Sex Toy History: From Ancient Greeks to Bluetooth Vibrators
The sex toy industry is one of the few industries that is both fast growing and a shower. It’s worth billions of dollars and new products are constantly being added. It was not easy to get to this point, however, and it took a long time.
When you think of sex toys, you probably think of some device or gadget that runs on batteries, has a USB charger, or is somehow connected to an app, but in reality Sex toys have been around for centuries.
It all started 29,000 BC BC, as Neanderthals in the Swabian Alb in what is now Germany began to carve rocks into phallic shapes. We don’t exactly know if they used them as sex toys, for fertility ceremonies, or if they just found it fun carving penis stones, but we do know that they paved the way for the modern sex toy industry.
The manufacture of sex toys began in 500 BC. A little more innovative – and much stranger – when the ancient Greeks began making fake dongs out of all sorts of materials. Some were made of brass or filled leather. Some were made from old loaves of bread for some reason. They called her olisbokollikeswhich is almost as difficult to pronounce as it is to get your head around. While we don’t recommend trying this, it’s definitely a waste-conscious and budget-friendly way to go. These freaky Greeks pioneered the use of olive oil too.
The sex toy industry really took off around AD 1300, especially in ancient China, which innovated animal semen-filled ben wahh balls, goat eyelid penis rings, and double-ended dildos. What a time to be alive! However, the actual word dildo wasn’t coined until around AD 1400 during the Italian Renaissance. It is from dilett fromwhat joy means.
In the 17th century, French sailors pioneered sex dolls by bringing straw “women” on long, lonely voyages and calling them “dames de voyage”. Shakespeare is now buzzing with sex toys and mentions dildos by name in his play “A Winter’s Tale”. Naughty, naughty!
In 19th century England, fragile men began to refer to anxious or unhappy women as hysteria. While we might say that this was a short-lived “medical diagnosis”, it lasted well into the 1950s. With the aim of having these women Relax, it was “treated” with intense genital stimulation, among other things.
Hysteria spread like wildfire, and doctors and their weak hands couldn’t keep up. The story goes that they invented vibrating machines to help women orgasm with less effort. They called them “manipulators” back then, but we know them as vibrators. The first “manipulator” was created by American doctor George Taylor, however Dr. Joseph Mortimer Granville created the first patent, worryingly called Granville’s hammer.
While people nowadays typically use vibrators to dismount, research suggests that their original intention was to relieve muscle spasms. That means you are only half lying when you call it a back massager. Vibrators were marketed as a number of different things throughout the 20th century, including scalp massagers, weight loss aids, and pain relievers. They may have worked for some of these things, but they were definitely used for other reasons.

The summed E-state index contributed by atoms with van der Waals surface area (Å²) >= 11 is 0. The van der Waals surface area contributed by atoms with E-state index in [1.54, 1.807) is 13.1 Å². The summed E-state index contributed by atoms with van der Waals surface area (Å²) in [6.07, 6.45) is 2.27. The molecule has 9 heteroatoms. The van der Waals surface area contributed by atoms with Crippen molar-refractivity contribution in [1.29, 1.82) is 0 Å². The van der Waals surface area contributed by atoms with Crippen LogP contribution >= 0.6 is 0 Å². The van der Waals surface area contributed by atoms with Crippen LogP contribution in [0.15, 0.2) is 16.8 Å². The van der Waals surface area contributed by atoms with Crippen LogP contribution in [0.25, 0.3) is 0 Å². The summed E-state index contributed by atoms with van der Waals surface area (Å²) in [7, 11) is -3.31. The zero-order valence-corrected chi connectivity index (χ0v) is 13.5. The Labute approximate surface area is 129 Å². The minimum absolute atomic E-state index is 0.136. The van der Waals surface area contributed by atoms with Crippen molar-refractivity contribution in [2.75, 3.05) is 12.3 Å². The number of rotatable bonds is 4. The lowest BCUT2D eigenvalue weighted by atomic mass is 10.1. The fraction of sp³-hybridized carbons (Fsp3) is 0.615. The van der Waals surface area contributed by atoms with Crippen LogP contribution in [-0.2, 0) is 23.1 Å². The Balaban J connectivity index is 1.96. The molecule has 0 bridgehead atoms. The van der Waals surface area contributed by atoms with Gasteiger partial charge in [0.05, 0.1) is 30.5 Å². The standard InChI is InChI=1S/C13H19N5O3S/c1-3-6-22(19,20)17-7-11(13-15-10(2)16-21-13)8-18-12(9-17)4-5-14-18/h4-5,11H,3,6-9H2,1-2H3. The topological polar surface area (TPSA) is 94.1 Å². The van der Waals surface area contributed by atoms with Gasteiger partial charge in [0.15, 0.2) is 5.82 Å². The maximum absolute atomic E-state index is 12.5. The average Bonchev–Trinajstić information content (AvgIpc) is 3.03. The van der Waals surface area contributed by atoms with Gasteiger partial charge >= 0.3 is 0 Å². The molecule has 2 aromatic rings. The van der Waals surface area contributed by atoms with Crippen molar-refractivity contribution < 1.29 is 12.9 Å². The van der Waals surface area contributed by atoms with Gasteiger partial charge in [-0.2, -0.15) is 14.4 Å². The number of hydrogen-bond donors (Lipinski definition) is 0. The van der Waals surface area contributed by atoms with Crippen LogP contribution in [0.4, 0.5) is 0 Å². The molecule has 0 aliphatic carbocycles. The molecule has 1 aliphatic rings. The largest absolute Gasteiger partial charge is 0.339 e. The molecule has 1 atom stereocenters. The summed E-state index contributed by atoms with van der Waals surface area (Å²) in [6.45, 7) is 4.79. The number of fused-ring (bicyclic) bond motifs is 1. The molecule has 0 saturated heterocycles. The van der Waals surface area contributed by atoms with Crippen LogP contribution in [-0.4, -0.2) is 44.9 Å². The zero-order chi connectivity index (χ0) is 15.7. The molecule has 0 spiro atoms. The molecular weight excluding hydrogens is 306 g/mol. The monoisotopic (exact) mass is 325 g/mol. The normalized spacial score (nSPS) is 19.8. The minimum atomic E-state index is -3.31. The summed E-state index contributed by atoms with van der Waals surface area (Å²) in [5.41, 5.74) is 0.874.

In the early 1960s, a close friend of ventriloquist Ted Marche reached out to him about a problem he was experiencing: he was suffering from impotence and asked Ted to use his doll maker skills to make a prosthetic penis for him. Like any good friend, Ted agrees and goes to work creating the first strap-on dildo.
In the late 1960s, men start having the sex toy madness and men’s magazines start marketing inflatable sex dolls.
At around the same time, Hitachi launched “The Magic Wand” in Japan, a battery-operated massager intended for “severe back pain”. Women everywhere started using it for their … uh, back pain, and the demand skyrocketed.
A decade later, feminist Betty Dodson began demonstrating how to use the wand in her body sex workshops, hailing the sex toy as empowering. Around the same time, inspired by an embarrassing experience of buying a vibrator in a department store, businesswoman Dell Williams founded the first sex shop in the United States specifically geared towards women called Eve’s Garden. The store popularized silicone vibrators that weren’t shaped like penises, which was a big deal back then and largely considered a blueprint for the modern sex shop.
In 1983, Japanese companies like Vibratex began making vibrators shaped like harmless (and in some cases adorable) things to circumvent the tightening of profanity laws. Some were modeled after animals, including kangaroos, turtles, and rabbits, and were available in bright colors. Cute!
Another great sex toy innovation came in 1995 when the Fleshlight was designed. It was originally designed to help collect samples from sperm donors, but the inventors quickly realized its greater potential and started selling it online.
The first RealDoll appeared about two years later. RealDolls used silicone and mechanical joints to offer the most realistic fake of being with a woman yet … a far cry from the “Dames de Voyage” straws.
Today, thanks to the anonymity of the internet and constantly evolving technological innovations, we are living in the golden age of sex toys. Indeed, rResearch shows that half of all adults use sex toys regularly.
There is no telling what the future will bring, but we suspect it will be a lot of orgasms.